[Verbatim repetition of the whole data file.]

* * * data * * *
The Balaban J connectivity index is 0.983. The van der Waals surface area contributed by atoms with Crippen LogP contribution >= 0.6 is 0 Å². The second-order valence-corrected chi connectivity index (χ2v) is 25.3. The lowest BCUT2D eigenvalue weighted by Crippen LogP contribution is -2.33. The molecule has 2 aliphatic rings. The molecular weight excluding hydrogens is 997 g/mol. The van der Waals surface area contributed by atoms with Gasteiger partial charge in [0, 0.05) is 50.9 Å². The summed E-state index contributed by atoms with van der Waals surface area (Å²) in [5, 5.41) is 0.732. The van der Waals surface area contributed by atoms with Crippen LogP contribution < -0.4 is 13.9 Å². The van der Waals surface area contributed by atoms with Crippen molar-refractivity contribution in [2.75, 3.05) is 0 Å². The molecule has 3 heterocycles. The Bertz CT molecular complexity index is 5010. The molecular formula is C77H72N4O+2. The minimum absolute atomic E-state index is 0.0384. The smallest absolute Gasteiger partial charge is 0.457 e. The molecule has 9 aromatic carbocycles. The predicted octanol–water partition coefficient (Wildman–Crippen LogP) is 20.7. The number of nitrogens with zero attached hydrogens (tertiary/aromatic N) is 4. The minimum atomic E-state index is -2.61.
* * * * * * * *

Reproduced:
The Balaban J connectivity index is 0.983. The van der Waals surface area contributed by atoms with Crippen LogP contribution >= 0.6 is 0 Å². The second-order valence-corrected chi connectivity index (χ2v) is 25.3. The lowest BCUT2D eigenvalue weighted by Crippen LogP contribution is -2.33. The molecule has 2 aliphatic rings. The molecular weight excluding hydrogens is 997 g/mol. The van der Waals surface area contributed by atoms with Gasteiger partial charge in [0, 0.05) is 50.9 Å². The summed E-state index contributed by atoms with van der Waals surface area (Å²) in [5, 5.41) is 0.732. The van der Waals surface area contributed by atoms with Crippen LogP contribution < -0.4 is 13.9 Å². The van der Waals surface area contributed by atoms with Crippen molar-refractivity contribution in [2.75, 3.05) is 0 Å². The molecule has 3 heterocycles. The Bertz CT molecular complexity index is 5010. The molecular formula is C77H72N4O+2. The minimum absolute atomic E-state index is 0.0384. The smallest absolute Gasteiger partial charge is 0.457 e. The molecule has 9 aromatic carbocycles. The predicted octanol–water partition coefficient (Wildman–Crippen LogP) is 20.7. The number of nitrogens with zero attached hydrogens (tertiary/aromatic N) is 4. The minimum atomic E-state index is -2.61.